Business
U.S. consumers give 3-D two thumbs up
Published : May 29, 2011 - 19:24
Updated : May 29, 2011 - 19:24
Almost 90 percent of U.S. consumers have given high ratings to the picture quality of 3-D televisions and did not mind the battery-charged eyewear used to watch the three-dimensional images.

Up to 88 percent of some 3,065 3-D-capable set owners who participated in a poll commissioned by The Digital Entertainment Group said last week that they were satisfied with their 3-D home viewing experience and were happy about picture quality.

Ron Sanders, president of DEG and Warner Home Video, said during a presentation at New York’s Roosevelt Hotel that “this study was valuable because it centered on what set owners thought of the home 3-D experience.”

He also said previous research had been too focused on preconceptions ― many of them myths and misperceptions ― about 3-D technology and the overall watching experience.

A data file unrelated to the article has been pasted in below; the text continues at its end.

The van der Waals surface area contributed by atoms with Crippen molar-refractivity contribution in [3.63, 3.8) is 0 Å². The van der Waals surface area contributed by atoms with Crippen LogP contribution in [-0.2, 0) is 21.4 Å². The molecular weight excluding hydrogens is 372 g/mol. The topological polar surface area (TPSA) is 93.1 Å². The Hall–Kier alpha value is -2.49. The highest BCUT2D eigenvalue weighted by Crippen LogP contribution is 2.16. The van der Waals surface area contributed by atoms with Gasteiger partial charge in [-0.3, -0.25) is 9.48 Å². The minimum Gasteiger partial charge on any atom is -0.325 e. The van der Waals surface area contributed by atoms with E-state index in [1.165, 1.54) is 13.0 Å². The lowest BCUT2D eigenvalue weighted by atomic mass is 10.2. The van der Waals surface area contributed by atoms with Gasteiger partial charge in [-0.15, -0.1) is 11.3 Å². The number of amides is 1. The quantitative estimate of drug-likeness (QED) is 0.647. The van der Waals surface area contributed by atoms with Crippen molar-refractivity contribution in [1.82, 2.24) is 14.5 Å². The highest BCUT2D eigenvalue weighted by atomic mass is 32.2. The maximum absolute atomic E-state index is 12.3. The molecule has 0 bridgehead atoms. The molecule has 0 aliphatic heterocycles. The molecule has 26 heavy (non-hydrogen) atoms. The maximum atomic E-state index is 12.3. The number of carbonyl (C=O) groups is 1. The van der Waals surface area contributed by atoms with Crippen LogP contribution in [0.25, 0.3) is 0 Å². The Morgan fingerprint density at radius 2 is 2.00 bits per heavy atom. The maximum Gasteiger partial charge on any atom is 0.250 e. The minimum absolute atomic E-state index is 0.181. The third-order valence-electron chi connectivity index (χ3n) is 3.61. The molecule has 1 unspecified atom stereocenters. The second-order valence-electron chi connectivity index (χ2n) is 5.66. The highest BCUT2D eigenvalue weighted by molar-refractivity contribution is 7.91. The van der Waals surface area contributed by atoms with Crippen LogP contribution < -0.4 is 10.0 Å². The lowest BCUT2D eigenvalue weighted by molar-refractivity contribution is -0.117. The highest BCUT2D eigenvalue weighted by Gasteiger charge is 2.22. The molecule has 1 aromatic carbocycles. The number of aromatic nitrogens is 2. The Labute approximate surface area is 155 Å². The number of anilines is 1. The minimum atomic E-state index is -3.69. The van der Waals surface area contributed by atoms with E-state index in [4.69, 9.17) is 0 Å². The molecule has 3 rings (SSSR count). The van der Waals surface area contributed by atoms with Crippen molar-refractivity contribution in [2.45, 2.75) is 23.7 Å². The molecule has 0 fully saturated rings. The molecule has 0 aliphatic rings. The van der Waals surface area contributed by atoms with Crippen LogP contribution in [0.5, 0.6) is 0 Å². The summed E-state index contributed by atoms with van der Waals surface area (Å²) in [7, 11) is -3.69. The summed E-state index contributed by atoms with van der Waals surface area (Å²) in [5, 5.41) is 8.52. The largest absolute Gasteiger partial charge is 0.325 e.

This experience is now being enhanced by the availability of more content at both home and in theaters, Sanders said.

The positive results on 3-D vision come as Samsung and LG are fiercely competing in local and global markets to expand their territory in this new industry.

Samsung uses shutter-glass technology, which requires battery-charged glasses, while LG has adopted film-type patterned retarder technology.

The glasses coming with LG’s 3-D TVs do not use batteries and are lighter in weight as they are ordinary sunglasses with FPR film attached to allow 3-D vision.

This latest survey was conducted online by SmithGeiger during March 1-31 and queried respondents who had purchased LG, Mitsubishi, Panasonic, Samsung or Sony sets over the past 15 months.

(jemmie@heraldcorp.com)







The study also showed that 91 percent of respondents also viewed their 2D picture quality in a positive light.

Also, more than 80 percent of 3-D TV owners said they would prefer to watch half, most, or all of their programs in the enhanced three-dimensional format.

As for the 3-D eyewear, the study showed that only a few had experienced discomfort when using shutter-glass 3D glasses.

About 83 percent of the owners said they adjusted to their 3-D glasses either immediately or in just a few minutes.

By Kim Ji-hyun and news reports  (jemmie@heraldcorp.com)
naver
MOST POPULAR
LATEST NEWS